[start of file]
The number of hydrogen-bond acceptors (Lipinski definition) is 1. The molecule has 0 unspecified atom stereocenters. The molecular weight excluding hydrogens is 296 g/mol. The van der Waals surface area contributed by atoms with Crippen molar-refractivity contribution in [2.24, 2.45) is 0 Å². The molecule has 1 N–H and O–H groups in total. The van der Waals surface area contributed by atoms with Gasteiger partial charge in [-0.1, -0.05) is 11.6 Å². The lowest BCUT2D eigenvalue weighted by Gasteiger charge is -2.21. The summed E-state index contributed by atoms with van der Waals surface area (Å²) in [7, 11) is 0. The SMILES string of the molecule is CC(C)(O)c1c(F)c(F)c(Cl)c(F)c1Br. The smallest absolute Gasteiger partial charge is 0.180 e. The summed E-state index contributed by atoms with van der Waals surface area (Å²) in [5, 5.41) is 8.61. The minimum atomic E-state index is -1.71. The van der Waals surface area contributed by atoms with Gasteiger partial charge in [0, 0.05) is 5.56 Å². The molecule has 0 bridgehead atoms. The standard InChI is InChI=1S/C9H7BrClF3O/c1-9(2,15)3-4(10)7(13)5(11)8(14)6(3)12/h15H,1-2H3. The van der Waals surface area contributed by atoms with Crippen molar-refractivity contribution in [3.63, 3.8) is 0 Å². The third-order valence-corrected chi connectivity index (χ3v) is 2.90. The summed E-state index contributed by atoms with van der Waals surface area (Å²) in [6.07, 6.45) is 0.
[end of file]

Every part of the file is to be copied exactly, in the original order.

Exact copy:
The number of hydrogen-bond acceptors (Lipinski definition) is 1. The molecule has 0 unspecified atom stereocenters. The molecular weight excluding hydrogens is 296 g/mol. The van der Waals surface area contributed by atoms with Crippen molar-refractivity contribution in [2.24, 2.45) is 0 Å². The molecule has 1 N–H and O–H groups in total. The van der Waals surface area contributed by atoms with Gasteiger partial charge in [-0.1, -0.05) is 11.6 Å². The lowest BCUT2D eigenvalue weighted by Gasteiger charge is -2.21. The summed E-state index contributed by atoms with van der Waals surface area (Å²) in [7, 11) is 0. The SMILES string of the molecule is CC(C)(O)c1c(F)c(F)c(Cl)c(F)c1Br. The smallest absolute Gasteiger partial charge is 0.180 e. The summed E-state index contributed by atoms with van der Waals surface area (Å²) in [5, 5.41) is 8.61. The minimum atomic E-state index is -1.71. The van der Waals surface area contributed by atoms with Gasteiger partial charge in [0, 0.05) is 5.56 Å². The molecule has 0 bridgehead atoms. The standard InChI is InChI=1S/C9H7BrClF3O/c1-9(2,15)3-4(10)7(13)5(11)8(14)6(3)12/h15H,1-2H3. The van der Waals surface area contributed by atoms with Crippen molar-refractivity contribution in [3.63, 3.8) is 0 Å². The third-order valence-corrected chi connectivity index (χ3v) is 2.90. The summed E-state index contributed by atoms with van der Waals surface area (Å²) in [6.07, 6.45) is 0.